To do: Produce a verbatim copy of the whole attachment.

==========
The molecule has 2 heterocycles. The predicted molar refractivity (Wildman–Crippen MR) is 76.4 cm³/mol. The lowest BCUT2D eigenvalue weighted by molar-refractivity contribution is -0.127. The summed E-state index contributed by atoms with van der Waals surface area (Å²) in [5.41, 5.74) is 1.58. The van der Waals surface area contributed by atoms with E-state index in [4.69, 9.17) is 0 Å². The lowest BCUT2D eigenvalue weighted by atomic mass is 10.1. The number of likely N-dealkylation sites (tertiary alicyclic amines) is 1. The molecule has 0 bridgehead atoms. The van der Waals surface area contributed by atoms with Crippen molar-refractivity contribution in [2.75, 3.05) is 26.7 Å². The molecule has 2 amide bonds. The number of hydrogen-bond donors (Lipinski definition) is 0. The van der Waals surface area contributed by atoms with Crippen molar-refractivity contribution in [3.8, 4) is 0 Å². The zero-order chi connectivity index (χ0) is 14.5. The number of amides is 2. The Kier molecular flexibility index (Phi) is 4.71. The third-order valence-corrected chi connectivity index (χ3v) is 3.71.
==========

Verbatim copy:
The molecule has 2 heterocycles. The predicted molar refractivity (Wildman–Crippen MR) is 76.4 cm³/mol. The lowest BCUT2D eigenvalue weighted by molar-refractivity contribution is -0.127. The summed E-state index contributed by atoms with van der Waals surface area (Å²) in [5.41, 5.74) is 1.58. The van der Waals surface area contributed by atoms with E-state index in [4.69, 9.17) is 0 Å². The lowest BCUT2D eigenvalue weighted by atomic mass is 10.1. The number of likely N-dealkylation sites (tertiary alicyclic amines) is 1. The molecule has 0 bridgehead atoms. The van der Waals surface area contributed by atoms with Crippen molar-refractivity contribution in [2.75, 3.05) is 26.7 Å². The molecule has 2 amide bonds. The number of hydrogen-bond donors (Lipinski definition) is 0. The van der Waals surface area contributed by atoms with Crippen molar-refractivity contribution in [3.8, 4) is 0 Å². The zero-order chi connectivity index (χ0) is 14.5. The number of amides is 2. The Kier molecular flexibility index (Phi) is 4.71. The third-order valence-corrected chi connectivity index (χ3v) is 3.71.